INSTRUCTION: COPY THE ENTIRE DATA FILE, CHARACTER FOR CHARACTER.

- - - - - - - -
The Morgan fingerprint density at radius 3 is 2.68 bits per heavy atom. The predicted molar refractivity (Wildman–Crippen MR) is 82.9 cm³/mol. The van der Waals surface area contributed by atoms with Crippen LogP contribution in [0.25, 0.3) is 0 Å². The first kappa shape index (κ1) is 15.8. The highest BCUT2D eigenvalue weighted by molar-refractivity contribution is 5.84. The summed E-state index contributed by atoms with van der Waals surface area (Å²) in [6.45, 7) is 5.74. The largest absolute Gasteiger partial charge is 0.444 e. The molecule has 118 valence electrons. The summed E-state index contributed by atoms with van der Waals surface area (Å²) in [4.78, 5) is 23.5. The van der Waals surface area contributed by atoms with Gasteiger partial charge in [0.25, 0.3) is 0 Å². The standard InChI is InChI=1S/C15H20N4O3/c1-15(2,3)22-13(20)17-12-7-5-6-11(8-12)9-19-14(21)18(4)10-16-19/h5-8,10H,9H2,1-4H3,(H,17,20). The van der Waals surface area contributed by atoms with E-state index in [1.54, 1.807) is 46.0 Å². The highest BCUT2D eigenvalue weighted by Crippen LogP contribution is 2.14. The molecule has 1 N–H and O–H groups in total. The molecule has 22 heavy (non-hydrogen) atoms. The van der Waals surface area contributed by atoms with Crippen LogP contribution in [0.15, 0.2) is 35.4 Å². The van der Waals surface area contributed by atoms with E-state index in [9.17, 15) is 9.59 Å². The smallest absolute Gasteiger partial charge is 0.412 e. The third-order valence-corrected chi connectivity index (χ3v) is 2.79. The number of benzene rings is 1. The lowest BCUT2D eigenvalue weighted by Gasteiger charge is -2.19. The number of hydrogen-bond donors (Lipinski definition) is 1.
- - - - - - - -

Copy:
The Morgan fingerprint density at radius 3 is 2.68 bits per heavy atom. The predicted molar refractivity (Wildman–Crippen MR) is 82.9 cm³/mol. The van der Waals surface area contributed by atoms with Crippen LogP contribution in [0.25, 0.3) is 0 Å². The first kappa shape index (κ1) is 15.8. The highest BCUT2D eigenvalue weighted by molar-refractivity contribution is 5.84. The summed E-state index contributed by atoms with van der Waals surface area (Å²) in [6.45, 7) is 5.74. The largest absolute Gasteiger partial charge is 0.444 e. The molecule has 118 valence electrons. The summed E-state index contributed by atoms with van der Waals surface area (Å²) in [4.78, 5) is 23.5. The van der Waals surface area contributed by atoms with Gasteiger partial charge in [0.25, 0.3) is 0 Å². The standard InChI is InChI=1S/C15H20N4O3/c1-15(2,3)22-13(20)17-12-7-5-6-11(8-12)9-19-14(21)18(4)10-16-19/h5-8,10H,9H2,1-4H3,(H,17,20). The van der Waals surface area contributed by atoms with E-state index in [1.54, 1.807) is 46.0 Å². The highest BCUT2D eigenvalue weighted by Crippen LogP contribution is 2.14. The molecule has 1 N–H and O–H groups in total. The molecule has 22 heavy (non-hydrogen) atoms. The van der Waals surface area contributed by atoms with Crippen LogP contribution in [0.15, 0.2) is 35.4 Å². The van der Waals surface area contributed by atoms with E-state index in [9.17, 15) is 9.59 Å². The smallest absolute Gasteiger partial charge is 0.412 e. The third-order valence-corrected chi connectivity index (χ3v) is 2.79. The number of benzene rings is 1. The lowest BCUT2D eigenvalue weighted by Gasteiger charge is -2.19. The number of hydrogen-bond donors (Lipinski definition) is 1.